Expert decries Knesset lockout as troubling abuse of power
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Expert decries Knesset lockout as troubling abuse of power

Especially in times of crisis and emergency, a functioning parliament is vital to the proper functioning of a democracy, Ariel University’s Chen Friedberg says

Raphael Ahren is the diplomatic correspondent at The Times of Israel.

A nearly empty plenum, due to restrictions against the coronavirus, is seen at the swearing-in of the 23rd Knesset, March 16, 2020. (Gideon Sharon/Knesset Spokesperson)
A nearly empty plenum, due to restrictions against the coronavirus, is seen at the swearing-in of the 23rd Knesset, March 16, 2020. (Gideon Sharon/Knesset Spokesperson)

Knesset Speaker Yuli Edelstein’s decision on Wednesday to effectively close the parliament, thus blocking efforts by a majority of lawmakers to replace him and impose oversight mechanisms, constitutes a deeply problematic abuse of power, according to an Israeli expert on democratic institutions and parliamentary oversight.

“He’s acting contrary to all legislation and regulations in this respect,” said Chen Friedberg, a senior lecturer in the Department of Middle Eastern Studies and Political Science at Ariel University.

“He’s abusing procedural elements — the procedural control he has over the Knesset’s agenda — to force the will of the minority on the majority,” Chen added, speaking to The Times of Israel.

In the March 2 elections, the right-wing bloc headed by Prime Minister Benjamin Netanyahu’s Likud party garnered 58 Knesset seats, three shy of a majority. The rival Blue and White party led by Benny Gantz — who was recommended as prime minister by 61 MKs, and was tasked on Monday by President Reuven Rivlin with trying to build a coalition — has in the meantime garnered enough support to at least pass a vote on setting up Knesset committees and appointing a new speaker.

However, Edelstein has blocked the vote, citing Health Ministry regulations against gatherings in the midst of the coronavirus outbreak, and saying time should be given for negotiations for an emergency unity government which he says could influence the make up of the committees.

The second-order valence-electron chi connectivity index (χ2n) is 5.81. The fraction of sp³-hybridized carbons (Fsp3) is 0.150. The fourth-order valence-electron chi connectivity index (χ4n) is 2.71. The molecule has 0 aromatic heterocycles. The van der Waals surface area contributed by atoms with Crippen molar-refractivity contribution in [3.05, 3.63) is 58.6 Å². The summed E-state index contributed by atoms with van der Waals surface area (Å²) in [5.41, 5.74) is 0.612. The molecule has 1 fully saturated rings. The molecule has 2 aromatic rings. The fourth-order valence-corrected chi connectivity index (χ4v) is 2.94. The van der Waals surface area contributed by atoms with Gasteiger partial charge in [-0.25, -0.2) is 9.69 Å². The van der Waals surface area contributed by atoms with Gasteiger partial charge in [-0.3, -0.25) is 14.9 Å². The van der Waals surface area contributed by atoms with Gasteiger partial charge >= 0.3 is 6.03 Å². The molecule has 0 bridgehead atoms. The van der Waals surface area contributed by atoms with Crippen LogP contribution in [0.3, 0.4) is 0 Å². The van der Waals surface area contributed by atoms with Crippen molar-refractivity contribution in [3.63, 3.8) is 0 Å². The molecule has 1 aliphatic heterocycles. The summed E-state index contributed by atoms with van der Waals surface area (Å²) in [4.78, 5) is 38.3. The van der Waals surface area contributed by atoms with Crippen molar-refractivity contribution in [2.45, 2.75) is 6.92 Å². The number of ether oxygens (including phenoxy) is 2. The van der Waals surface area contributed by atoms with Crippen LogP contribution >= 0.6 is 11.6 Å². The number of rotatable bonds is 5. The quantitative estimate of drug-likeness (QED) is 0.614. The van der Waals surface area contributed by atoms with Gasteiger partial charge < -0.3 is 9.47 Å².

Edelstein, a senior Likud member, has remained as speaker in the absence of a Knesset majority after the previous two elections, but will likely be replaced by a Blue and White-backed candidate once the plenary vote is held.

Knesset Speaker Yuli Edelstein (R) and President Reuven Rivlin at the swearing-in of the 23rd Knesset, March 16, 2020. (Mark Heyman and and Haim Zach/GPO)

Analysts have accused Edelstein of acting undemocratically and using the health crisis as an excuse to keep the Blue and White party from gaining a majority at the Arrangements Committee, a temporary but important body that sets the agenda for the legislature until a government is formed.

The Blue and White-led bloc is hoping to use the Knesset committees to impose some sort of oversight on emergency regulations being put in place by Netanyahu’s caretaker government in order to battle the COVID-19 pandemic, including phone tracking used to locate possible carriers and which could also be deployed to enforce quarantine or social distancing regulations.

“This is a unique emergency situation, the likes of which Israel and indeed the world has never seen,” said Friedberg, who is also a research fellow at the Israel Democracy Institute’s political reform program.

Dr. Chen Friedberg (courtesy IDI)

“This is still no reason to silence parliament,” she added.

A majority of 61 lawmakers this week requested Edelstein convene the Knesset, and Friedberg said the Knesset regulations clearly state that he is not allowed to prevent votes on replacing him or setting up the Arrangements Committee.

“In fact, quite the opposite: during this crisis the Knesset has to be active, with all the health-related limitations of course [such as avoiding meetings of more than 10 people]. But especially in such critical times, someone needs to provide oversight over the government, which is taking draconian steps that may or may not be justifiable,” she said.

Earlier this week, the cabinet temporarily authorized the Shin Bet to use intrusive technological means to snoop after Israelis who contracted the coronavirus in a bid to warn people who came in contact with them to quarantine themselves.